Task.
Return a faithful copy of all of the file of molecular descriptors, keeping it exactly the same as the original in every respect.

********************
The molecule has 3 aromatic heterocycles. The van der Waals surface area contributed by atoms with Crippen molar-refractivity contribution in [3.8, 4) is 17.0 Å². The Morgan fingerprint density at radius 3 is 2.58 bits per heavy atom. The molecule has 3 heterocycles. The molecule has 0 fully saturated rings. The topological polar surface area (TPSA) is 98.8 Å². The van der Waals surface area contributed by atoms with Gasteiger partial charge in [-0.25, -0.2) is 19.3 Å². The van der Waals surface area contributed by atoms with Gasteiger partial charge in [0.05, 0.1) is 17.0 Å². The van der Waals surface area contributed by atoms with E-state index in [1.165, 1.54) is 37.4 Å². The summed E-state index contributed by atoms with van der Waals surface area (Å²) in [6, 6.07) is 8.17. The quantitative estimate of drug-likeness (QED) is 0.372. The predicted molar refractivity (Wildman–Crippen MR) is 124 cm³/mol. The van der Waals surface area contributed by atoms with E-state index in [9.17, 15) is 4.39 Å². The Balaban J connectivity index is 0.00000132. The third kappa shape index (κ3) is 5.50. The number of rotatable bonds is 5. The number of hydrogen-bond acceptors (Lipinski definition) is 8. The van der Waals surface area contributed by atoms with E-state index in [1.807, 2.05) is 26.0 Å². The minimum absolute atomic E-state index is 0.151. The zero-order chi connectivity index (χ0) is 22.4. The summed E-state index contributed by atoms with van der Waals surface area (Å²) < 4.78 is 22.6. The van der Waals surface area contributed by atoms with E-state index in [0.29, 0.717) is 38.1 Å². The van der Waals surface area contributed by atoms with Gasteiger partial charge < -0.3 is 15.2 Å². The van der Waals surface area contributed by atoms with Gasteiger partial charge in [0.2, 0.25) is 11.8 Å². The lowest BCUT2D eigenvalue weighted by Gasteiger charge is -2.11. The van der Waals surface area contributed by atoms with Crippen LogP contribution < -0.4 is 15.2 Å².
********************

The molecule has 3 aromatic heterocycles. The van der Waals surface area contributed by atoms with Crippen molar-refractivity contribution in [3.8, 4) is 17.0 Å². The Morgan fingerprint density at radius 3 is 2.58 bits per heavy atom. The molecule has 3 heterocycles. The molecule has 0 fully saturated rings. The topological polar surface area (TPSA) is 98.8 Å². The van der Waals surface area contributed by atoms with Gasteiger partial charge in [-0.25, -0.2) is 19.3 Å². The van der Waals surface area contributed by atoms with Gasteiger partial charge in [0.05, 0.1) is 17.0 Å². The van der Waals surface area contributed by atoms with E-state index in [1.165, 1.54) is 37.4 Å². The summed E-state index contributed by atoms with van der Waals surface area (Å²) in [6, 6.07) is 8.17. The quantitative estimate of drug-likeness (QED) is 0.372. The predicted molar refractivity (Wildman–Crippen MR) is 124 cm³/mol. The van der Waals surface area contributed by atoms with E-state index in [9.17, 15) is 4.39 Å². The Balaban J connectivity index is 0.00000132. The third kappa shape index (κ3) is 5.50. The number of rotatable bonds is 5. The number of hydrogen-bond acceptors (Lipinski definition) is 8. The van der Waals surface area contributed by atoms with E-state index in [1.807, 2.05) is 26.0 Å². The minimum absolute atomic E-state index is 0.151. The zero-order chi connectivity index (χ0) is 22.4. The summed E-state index contributed by atoms with van der Waals surface area (Å²) < 4.78 is 22.6. The van der Waals surface area contributed by atoms with E-state index in [0.29, 0.717) is 38.1 Å². The van der Waals surface area contributed by atoms with Gasteiger partial charge < -0.3 is 15.2 Å². The van der Waals surface area contributed by atoms with Gasteiger partial charge in [0.2, 0.25) is 11.8 Å². The lowest BCUT2D eigenvalue weighted by Gasteiger charge is -2.11. The van der Waals surface area contributed by atoms with Crippen LogP contribution < -0.4 is 15.2 Å².